“Tim and I met each other in church when we were college students, and after dating for a few years, we decided to get married. Not sure if we were inspired by our pastor adopting a child from China, but we both wanted to adopt children right away. However, our parents in Taiwan thought we were joking and insisted we should at least try to get pregnant and have our own children first.
Adoption isn’t really a topic or a concept anyone we know entertained. Even the few cases we heard of are direct families deciding to adopt children of their siblings and not anyone who’s unrelated to their bloodline. Tim and I decided to park this idea, and followed our parents’ wishes to try to get pregnant first. Little did we know, we would go on an infertility journey. We couldn’t figure out why we couldn’t conceive after 3-4 years, and after going through counseling and the frustration of every couple friends around us getting pregnant within 6 months, we decided to make a change and move to North California.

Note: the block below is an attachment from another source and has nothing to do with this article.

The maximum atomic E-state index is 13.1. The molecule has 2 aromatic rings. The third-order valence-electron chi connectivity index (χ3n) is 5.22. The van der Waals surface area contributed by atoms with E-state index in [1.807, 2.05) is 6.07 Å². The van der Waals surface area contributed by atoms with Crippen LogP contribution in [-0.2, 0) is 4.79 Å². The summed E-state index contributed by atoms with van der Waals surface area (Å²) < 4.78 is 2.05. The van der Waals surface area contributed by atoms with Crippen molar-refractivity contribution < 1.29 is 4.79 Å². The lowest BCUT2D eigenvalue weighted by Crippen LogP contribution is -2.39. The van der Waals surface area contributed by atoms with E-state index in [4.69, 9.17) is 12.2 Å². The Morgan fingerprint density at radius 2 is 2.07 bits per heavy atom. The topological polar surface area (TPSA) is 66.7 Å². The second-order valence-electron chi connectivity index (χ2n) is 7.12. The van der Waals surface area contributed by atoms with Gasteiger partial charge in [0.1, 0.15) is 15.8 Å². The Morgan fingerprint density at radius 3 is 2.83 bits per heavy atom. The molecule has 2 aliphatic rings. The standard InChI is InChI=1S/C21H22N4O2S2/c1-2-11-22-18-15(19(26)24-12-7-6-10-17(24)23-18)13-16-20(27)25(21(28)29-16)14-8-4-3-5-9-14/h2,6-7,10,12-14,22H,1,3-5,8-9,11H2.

A year after moving down to California, through our faith and our new church, we felt we finally could get past our infertility pain. We decided it was time to start our adoption process again, 8 years after having this thought in our minds. When we traveled back to Taiwan to visit our parents, we decided it was time to announce we would be starting the adoption process.